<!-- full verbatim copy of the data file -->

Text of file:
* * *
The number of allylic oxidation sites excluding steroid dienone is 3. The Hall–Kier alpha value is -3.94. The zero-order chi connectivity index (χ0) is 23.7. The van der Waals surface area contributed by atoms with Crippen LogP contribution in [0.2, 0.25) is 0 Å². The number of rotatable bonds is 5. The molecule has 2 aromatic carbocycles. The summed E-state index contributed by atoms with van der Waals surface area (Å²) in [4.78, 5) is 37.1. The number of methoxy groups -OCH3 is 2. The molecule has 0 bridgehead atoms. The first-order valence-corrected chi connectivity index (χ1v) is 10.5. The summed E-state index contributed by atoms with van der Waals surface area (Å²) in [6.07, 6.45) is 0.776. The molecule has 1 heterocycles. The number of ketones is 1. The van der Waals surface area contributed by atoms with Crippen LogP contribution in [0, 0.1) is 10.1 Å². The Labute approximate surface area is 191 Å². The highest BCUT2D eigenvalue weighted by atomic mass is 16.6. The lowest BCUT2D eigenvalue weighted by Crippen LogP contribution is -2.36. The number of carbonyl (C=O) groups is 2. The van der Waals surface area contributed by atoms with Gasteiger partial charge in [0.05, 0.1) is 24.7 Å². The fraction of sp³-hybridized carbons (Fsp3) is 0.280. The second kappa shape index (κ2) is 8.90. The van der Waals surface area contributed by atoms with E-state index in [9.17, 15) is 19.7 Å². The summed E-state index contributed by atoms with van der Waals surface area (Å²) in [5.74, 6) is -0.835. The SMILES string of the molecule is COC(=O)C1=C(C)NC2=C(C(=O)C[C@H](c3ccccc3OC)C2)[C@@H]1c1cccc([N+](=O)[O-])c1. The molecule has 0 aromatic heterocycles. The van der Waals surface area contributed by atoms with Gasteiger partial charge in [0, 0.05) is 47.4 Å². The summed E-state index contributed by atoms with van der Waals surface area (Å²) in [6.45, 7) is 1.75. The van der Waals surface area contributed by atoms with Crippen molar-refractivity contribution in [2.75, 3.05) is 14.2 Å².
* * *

The number of allylic oxidation sites excluding steroid dienone is 3. The Hall–Kier alpha value is -3.94. The zero-order chi connectivity index (χ0) is 23.7. The van der Waals surface area contributed by atoms with Crippen LogP contribution in [0.2, 0.25) is 0 Å². The number of rotatable bonds is 5. The molecule has 2 aromatic carbocycles. The summed E-state index contributed by atoms with van der Waals surface area (Å²) in [4.78, 5) is 37.1. The number of methoxy groups -OCH3 is 2. The molecule has 0 bridgehead atoms. The first-order valence-corrected chi connectivity index (χ1v) is 10.5. The summed E-state index contributed by atoms with van der Waals surface area (Å²) in [6.07, 6.45) is 0.776. The molecule has 1 heterocycles. The number of ketones is 1. The van der Waals surface area contributed by atoms with Crippen LogP contribution in [0, 0.1) is 10.1 Å². The Labute approximate surface area is 191 Å². The highest BCUT2D eigenvalue weighted by atomic mass is 16.6. The lowest BCUT2D eigenvalue weighted by Crippen LogP contribution is -2.36. The number of carbonyl (C=O) groups is 2. The van der Waals surface area contributed by atoms with Gasteiger partial charge in [0.05, 0.1) is 24.7 Å². The fraction of sp³-hybridized carbons (Fsp3) is 0.280. The second kappa shape index (κ2) is 8.90. The van der Waals surface area contributed by atoms with E-state index in [9.17, 15) is 19.7 Å². The summed E-state index contributed by atoms with van der Waals surface area (Å²) in [5.74, 6) is -0.835. The SMILES string of the molecule is COC(=O)C1=C(C)NC2=C(C(=O)C[C@H](c3ccccc3OC)C2)[C@@H]1c1cccc([N+](=O)[O-])c1. The molecule has 0 aromatic heterocycles. The van der Waals surface area contributed by atoms with Gasteiger partial charge in [0, 0.05) is 47.4 Å². The summed E-state index contributed by atoms with van der Waals surface area (Å²) in [6.45, 7) is 1.75. The van der Waals surface area contributed by atoms with Crippen molar-refractivity contribution in [2.75, 3.05) is 14.2 Å².